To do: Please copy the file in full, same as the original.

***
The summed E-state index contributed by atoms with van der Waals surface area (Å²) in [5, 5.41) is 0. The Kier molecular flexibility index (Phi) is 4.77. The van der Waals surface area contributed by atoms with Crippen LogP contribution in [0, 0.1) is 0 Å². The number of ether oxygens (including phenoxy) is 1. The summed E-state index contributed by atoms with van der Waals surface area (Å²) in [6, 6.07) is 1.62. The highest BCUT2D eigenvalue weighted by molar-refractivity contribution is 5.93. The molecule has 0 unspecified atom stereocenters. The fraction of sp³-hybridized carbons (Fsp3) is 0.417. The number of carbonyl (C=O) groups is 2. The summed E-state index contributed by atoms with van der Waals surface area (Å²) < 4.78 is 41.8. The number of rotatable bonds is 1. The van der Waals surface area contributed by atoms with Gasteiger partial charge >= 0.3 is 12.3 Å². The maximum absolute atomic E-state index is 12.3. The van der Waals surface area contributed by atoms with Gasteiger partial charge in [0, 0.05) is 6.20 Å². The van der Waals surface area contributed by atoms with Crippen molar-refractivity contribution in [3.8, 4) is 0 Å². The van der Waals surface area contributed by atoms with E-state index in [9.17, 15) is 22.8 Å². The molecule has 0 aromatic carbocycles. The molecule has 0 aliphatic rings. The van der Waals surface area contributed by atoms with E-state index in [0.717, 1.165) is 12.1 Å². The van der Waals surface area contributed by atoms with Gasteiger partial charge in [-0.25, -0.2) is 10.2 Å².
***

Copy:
The summed E-state index contributed by atoms with van der Waals surface area (Å²) in [5, 5.41) is 0. The Kier molecular flexibility index (Phi) is 4.77. The van der Waals surface area contributed by atoms with Crippen LogP contribution in [0, 0.1) is 0 Å². The number of ether oxygens (including phenoxy) is 1. The summed E-state index contributed by atoms with van der Waals surface area (Å²) in [6, 6.07) is 1.62. The highest BCUT2D eigenvalue weighted by molar-refractivity contribution is 5.93. The molecule has 0 unspecified atom stereocenters. The fraction of sp³-hybridized carbons (Fsp3) is 0.417. The number of carbonyl (C=O) groups is 2. The summed E-state index contributed by atoms with van der Waals surface area (Å²) < 4.78 is 41.8. The number of rotatable bonds is 1. The van der Waals surface area contributed by atoms with Gasteiger partial charge >= 0.3 is 12.3 Å². The maximum absolute atomic E-state index is 12.3. The van der Waals surface area contributed by atoms with Gasteiger partial charge in [0, 0.05) is 6.20 Å². The van der Waals surface area contributed by atoms with Crippen molar-refractivity contribution in [3.8, 4) is 0 Å². The van der Waals surface area contributed by atoms with E-state index in [9.17, 15) is 22.8 Å². The molecule has 0 aromatic carbocycles. The molecule has 0 aliphatic rings. The van der Waals surface area contributed by atoms with E-state index in [0.717, 1.165) is 12.1 Å². The van der Waals surface area contributed by atoms with Gasteiger partial charge in [-0.25, -0.2) is 10.2 Å².